June 26, 2003
Clinical Programs Department
The results of a clinical trial of cooling therapy by the NASA/MS Cooling Study Group have been published in Neurology (2003; 60:1955-1960). Although the study was originally designed as a placebo-controlled study of the effects of cooling on neurologic function, the placebo (sham cooling) group received sufficient cooling to produce a significant change in body temperature. As a result, the study did not have a true placebo group with which to compare the effects of cooling treatment. Both the high-dose and low-dose cooling conditions resulted in some change in body temperature, as well as in motor and visual functions, with no significant differences found between the two groups. Without a true placebo condition, it is impossible to determine the extent to which any improvement resulted from cooling vs. placebo effects.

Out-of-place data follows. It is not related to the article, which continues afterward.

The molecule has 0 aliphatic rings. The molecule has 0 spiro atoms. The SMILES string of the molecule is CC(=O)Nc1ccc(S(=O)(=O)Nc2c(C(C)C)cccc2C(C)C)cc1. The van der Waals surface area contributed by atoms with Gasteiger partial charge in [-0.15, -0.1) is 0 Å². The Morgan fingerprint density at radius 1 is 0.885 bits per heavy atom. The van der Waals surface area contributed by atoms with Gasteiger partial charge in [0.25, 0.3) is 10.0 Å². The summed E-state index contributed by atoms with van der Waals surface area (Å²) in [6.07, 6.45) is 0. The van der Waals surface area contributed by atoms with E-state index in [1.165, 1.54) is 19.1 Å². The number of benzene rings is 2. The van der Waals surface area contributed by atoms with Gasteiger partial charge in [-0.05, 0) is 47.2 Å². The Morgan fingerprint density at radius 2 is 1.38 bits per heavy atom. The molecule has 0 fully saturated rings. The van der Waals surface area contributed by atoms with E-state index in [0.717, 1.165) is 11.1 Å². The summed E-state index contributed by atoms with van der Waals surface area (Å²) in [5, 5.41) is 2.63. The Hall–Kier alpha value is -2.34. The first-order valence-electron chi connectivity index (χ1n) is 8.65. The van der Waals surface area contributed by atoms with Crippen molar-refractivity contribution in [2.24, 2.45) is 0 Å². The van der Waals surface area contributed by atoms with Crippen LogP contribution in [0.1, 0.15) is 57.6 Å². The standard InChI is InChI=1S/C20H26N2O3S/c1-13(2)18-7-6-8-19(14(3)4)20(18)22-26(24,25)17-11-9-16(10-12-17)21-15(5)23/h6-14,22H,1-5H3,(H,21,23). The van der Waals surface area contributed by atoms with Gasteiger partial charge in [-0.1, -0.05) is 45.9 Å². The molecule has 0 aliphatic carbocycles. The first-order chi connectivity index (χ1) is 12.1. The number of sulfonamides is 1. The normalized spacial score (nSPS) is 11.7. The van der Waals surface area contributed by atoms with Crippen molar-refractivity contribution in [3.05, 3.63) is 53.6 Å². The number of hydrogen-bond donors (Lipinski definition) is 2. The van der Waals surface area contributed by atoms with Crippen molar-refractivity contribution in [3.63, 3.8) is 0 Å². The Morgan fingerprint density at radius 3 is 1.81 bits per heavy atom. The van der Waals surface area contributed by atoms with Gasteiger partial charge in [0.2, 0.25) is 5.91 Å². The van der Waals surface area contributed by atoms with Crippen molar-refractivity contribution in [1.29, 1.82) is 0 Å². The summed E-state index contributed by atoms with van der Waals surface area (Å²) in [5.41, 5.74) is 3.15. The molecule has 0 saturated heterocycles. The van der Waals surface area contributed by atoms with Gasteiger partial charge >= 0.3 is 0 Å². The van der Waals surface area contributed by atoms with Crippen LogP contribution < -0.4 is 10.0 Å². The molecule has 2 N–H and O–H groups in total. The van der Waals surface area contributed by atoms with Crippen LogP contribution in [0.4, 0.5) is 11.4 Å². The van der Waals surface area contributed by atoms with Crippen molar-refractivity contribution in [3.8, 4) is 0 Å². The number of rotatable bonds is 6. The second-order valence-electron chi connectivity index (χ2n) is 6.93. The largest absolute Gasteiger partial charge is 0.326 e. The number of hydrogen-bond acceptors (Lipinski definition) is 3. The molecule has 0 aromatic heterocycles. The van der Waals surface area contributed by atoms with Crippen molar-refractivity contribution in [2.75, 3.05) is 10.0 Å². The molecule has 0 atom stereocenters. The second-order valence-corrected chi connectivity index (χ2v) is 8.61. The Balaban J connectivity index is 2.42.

While this study did not provide convincing evidence for the benefits
of cooling, the results are suggestive of positive outcomes from such kinds
of therapies. Based on this and previous studies, as
well as a significant amount of anecdotal support for various kinds of
cooling strategies, Aaron Miller, M.D., the Society’s Chief Medical Office,
continues to view cooling techniques as a possible intervention for those
who find them beneficial. More practical than the cumbersome cooling
system utilized in this study however, are such strategies as air conditioning,
cool showers, cold drinks, and cooling garments, which are relatively inexpensive
and have few, if any, adverse effects.
© 2003 The National Multiple Sclerosis Society